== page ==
Tunnel of Fudge Cake has a soft, gooey chocolate center.
The Runaway Spoon
Before molten lava cake or chocolate fondants or fallen chocolate cake there was Tunnel of Fudge Cake. It’s a classic recipe, and I am sure many people have their own version. Tunnel of Fudge Cake is possibly the recipe that I have been making longer than any other, and more often. My mother passed this recipe on to me; she’d gotten it from my cousin and kept it in her little tin recipe card box. I was what we now call a tween, and just getting into cooking. Chocolate cake, of course, was one of the reasons I was interested in cooking at all. And this version, with its soft, gooey chocolate center made me feel sophisticated and gourmet, like I really knew how to cook something special. I still use my mother’s heavy Bundt pan that may well be older than me for this cake. It’s the best cake pan ever, nothing sticks and it makes a lovely ridged and pointed cake. Anything that comes out of this pan is instantly beautiful to me. I have never been attracted to the new-fangled pans that make tree or castle or tower-shaped rings, because I am so attached to the old Bundt from mama’s kitchen. Now that I think about it, I am a little worried she doesn’t know I have it and might demand it back.
When I first started making this cake, chocolate only came in squares and chips, semisweet or “baking” chocolate. And that is certainly how I used to make it. Mostly with semisweet chips. And that works just fine. But I have moved on to the high-quality chocolate that is so readily available now. I love using bittersweet chocolate for the rich, deep flavor it creates – a really intense chocolatiness – but good semisweet works as well. I have also switched from mixing by hand to using the stand mixer. It gives the eggs and sugar a nice fluffiness that translates well in to the cake. Other than that, this is the same recipe I have been using for all these years. I know it by heart.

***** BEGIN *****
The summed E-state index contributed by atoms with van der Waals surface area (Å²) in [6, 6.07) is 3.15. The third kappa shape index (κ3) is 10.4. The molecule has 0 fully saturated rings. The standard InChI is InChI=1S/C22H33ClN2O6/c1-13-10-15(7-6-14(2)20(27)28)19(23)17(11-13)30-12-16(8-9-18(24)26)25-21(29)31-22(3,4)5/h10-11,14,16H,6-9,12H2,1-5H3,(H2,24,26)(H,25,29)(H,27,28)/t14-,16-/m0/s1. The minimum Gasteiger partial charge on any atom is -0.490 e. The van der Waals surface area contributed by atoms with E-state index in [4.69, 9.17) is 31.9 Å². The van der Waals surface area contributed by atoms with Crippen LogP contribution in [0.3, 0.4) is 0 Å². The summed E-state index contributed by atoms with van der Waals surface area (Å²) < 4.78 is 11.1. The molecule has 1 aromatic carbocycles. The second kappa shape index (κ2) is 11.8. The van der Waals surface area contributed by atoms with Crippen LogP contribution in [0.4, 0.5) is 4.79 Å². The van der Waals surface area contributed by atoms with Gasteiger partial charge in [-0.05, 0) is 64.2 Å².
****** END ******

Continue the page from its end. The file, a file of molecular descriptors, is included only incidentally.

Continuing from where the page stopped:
Part of the beauty of this cake is its malleability. Tunnel of Fudge is gorgeous on its own, but drizzle a simple powdered sugar or chocolate glaze over it and take it up a notch. Sprinkle it with powdered sugar or cocoa powder to pretty it up. Add a little liqueur instead of the vanilla – amaretto, grand marnier, framboise – and it takes on another dimension. Serve it with sweetened whipped cream, ice cream, caramel or fruit sauce, whatever takes your fancy. I’ve been serving this to people I love for years. I hope you will, too.
(See the recipe, next page)